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Fundamental Counting Principle

Before learnign about probability, it helps to learn about what is known as the ‘fundamental counting principle, and observe some fundamental counting principle examples.

It is something that is useful when you want to work out the number of possible combinations from a selection of different choices/outcomes.

Fundamental Counting Principle:

If there were &nbsp “a” &nbsp possible ways of performing one action,

and &nbsp “b” &nbsp possible ways of performing a second action,

then there would be &nbsp a × b &nbsp ways of performing &nbsp’both’&nbsp actions together.

This principle can often be especially helpful when dealing with probability, as we area able establish how many outcomes may be possible with certain events.

Provided that the outcome or options are “independent” of each other, and choosing one option wouldn’t have an affect the other.

Fundamental Counting Principle Examples


Image of clothes selection to show the Fundamental Counting Principle

Let’s say a person is getting dressed in the morning.

For the shirt they can wear a &nbsp”RED“&nbsp shirt or a &nbsp”GREEN“&nbsp shirt.
( 2&nbsp possible choices )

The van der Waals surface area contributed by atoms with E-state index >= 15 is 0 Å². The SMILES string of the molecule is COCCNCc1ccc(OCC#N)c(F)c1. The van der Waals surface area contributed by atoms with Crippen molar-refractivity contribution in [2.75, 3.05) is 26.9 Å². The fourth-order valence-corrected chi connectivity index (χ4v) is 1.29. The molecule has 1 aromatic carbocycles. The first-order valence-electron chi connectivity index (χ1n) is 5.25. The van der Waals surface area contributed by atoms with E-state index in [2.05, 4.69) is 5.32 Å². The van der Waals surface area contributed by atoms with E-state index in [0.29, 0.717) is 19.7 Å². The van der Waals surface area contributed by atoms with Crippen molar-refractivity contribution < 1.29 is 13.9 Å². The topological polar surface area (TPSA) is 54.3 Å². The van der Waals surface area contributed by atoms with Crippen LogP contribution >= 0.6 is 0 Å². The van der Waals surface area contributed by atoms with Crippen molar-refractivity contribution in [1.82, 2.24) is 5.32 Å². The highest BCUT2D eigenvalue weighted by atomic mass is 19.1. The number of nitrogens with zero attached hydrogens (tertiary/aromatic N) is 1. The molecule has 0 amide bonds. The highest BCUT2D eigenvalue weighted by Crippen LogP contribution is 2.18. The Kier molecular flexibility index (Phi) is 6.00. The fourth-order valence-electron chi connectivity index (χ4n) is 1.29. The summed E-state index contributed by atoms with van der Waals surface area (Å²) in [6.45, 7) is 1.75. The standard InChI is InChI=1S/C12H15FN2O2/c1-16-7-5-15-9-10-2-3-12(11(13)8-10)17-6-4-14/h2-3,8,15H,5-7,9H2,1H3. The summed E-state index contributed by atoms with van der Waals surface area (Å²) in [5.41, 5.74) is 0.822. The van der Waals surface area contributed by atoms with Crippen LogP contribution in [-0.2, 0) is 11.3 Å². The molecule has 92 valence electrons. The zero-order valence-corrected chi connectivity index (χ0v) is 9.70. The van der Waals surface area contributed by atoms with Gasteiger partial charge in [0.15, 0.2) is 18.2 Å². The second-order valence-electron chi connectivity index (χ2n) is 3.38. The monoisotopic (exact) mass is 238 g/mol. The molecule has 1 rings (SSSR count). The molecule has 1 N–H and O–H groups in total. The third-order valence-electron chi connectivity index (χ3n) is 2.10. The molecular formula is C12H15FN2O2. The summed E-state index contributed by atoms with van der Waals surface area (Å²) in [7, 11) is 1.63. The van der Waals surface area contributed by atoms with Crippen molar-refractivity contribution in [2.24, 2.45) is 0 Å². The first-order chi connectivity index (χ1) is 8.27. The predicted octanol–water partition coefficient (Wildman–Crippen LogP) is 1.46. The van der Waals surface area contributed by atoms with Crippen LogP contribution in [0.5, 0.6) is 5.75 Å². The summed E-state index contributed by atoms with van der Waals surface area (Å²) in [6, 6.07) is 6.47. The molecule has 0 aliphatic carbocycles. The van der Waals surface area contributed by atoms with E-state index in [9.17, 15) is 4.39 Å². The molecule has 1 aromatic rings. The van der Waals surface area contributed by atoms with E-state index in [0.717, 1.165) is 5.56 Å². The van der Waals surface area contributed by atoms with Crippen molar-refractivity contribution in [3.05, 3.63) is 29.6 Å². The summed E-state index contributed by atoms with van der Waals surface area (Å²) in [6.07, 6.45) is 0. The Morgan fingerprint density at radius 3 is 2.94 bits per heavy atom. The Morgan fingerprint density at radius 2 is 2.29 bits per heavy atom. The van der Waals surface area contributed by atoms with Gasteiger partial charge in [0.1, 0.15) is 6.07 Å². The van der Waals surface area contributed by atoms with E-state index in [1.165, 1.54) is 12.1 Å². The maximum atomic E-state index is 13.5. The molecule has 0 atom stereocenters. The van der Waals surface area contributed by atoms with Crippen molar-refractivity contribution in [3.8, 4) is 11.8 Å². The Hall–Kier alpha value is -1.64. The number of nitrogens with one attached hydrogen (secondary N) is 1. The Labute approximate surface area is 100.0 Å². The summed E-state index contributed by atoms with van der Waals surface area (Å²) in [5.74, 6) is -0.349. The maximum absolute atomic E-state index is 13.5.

For the trousers they can wear &nbsp”BLACK“&nbsp or &nbsp”WHITE“&nbsp or &nbsp”BLUE“&nbsp trousers.
( 3&nbsp possible choices )

The first action &nbspa,&nbsp is to choose the shirt colour.

The second action &nbspb,&nbsp is to choose the trouser colour.

a × b &nbsp = &nbsp 2 × 3 &nbsp = &nbsp 6

There are &nbsp6&nbsp combinations that can be made in the ways to choose the colour of the shirt and trousers.

Red Shirt with White Trousers , Red Shirt with Black Trousers , Red Shirt with Blue Trousers

Green Shirt with White Trousers , Green Shirt with Black Trousers , Green Shirt with Blue Trousers


The fundamental counting principle can also be used when there are more than &nbsp2&nbsp different events happening.

A boy wants to buy &nbsp3&nbsp video games at a shop.

They want to buy:

a &nbsp “SOCCER” &nbsp game,
a &nbsp “SHOOTING” &nbsp game,
and a &nbsp “SIMULATION” &nbsp game.

At the shop there is a selection of:

4&nbsp Soccer games &nbsp , &nbsp 12&nbsp Shooter games &nbsp , &nbsp 8&nbsp Simulation games.

Of these options, how many combinations of games can be selected?

This case with video game is similar to example &nbsp(1.1),&nbsp but this time there are &nbsp3&nbsp events happening,&nbsp 3&nbsp different video game options being seleceted together.

So instead of &nbsp a &times b, &nbsp we will have &nbsp a × b × c.

4&nbsp ways to select a Soccer game &nbsp ( a )

12&nbsp ways to select a Shooting game &nbsp ( b )

8&nbsp ways to select a Simulation game &nbsp ( c )

a × b × c &nbsp = &nbsp 4 × 12 × 8 &nbsp = &nbsp 384

There are &nbsp9600&nbsp combinations of the &nbsp3&nbsp video game selections specified in the shop, when the boy buys a separate “Soccer”, “Shooting” and “Simulation” game together.

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